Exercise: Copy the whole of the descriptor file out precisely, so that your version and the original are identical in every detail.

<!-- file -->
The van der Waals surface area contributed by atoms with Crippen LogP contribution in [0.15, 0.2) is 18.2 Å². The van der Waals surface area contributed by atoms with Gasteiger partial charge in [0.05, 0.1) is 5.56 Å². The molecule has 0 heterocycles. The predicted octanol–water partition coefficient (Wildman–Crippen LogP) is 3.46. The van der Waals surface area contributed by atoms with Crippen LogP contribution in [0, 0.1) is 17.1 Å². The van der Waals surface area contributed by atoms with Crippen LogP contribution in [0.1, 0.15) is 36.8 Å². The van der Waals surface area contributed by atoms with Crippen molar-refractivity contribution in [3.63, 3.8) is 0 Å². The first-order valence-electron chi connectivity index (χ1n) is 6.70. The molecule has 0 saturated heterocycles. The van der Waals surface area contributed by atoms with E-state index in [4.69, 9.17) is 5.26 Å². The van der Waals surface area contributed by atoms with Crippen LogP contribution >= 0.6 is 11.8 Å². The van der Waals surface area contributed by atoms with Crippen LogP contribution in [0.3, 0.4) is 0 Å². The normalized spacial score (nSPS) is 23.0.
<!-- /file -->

The van der Waals surface area contributed by atoms with Crippen LogP contribution in [0.15, 0.2) is 18.2 Å². The van der Waals surface area contributed by atoms with Gasteiger partial charge in [0.05, 0.1) is 5.56 Å². The molecule has 0 heterocycles. The predicted octanol–water partition coefficient (Wildman–Crippen LogP) is 3.46. The van der Waals surface area contributed by atoms with Crippen LogP contribution in [0, 0.1) is 17.1 Å². The van der Waals surface area contributed by atoms with Crippen LogP contribution in [0.1, 0.15) is 36.8 Å². The van der Waals surface area contributed by atoms with Crippen molar-refractivity contribution in [3.63, 3.8) is 0 Å². The first-order valence-electron chi connectivity index (χ1n) is 6.70. The molecule has 0 saturated heterocycles. The van der Waals surface area contributed by atoms with E-state index in [4.69, 9.17) is 5.26 Å². The van der Waals surface area contributed by atoms with Crippen LogP contribution >= 0.6 is 11.8 Å². The van der Waals surface area contributed by atoms with Crippen LogP contribution in [0.3, 0.4) is 0 Å². The normalized spacial score (nSPS) is 23.0.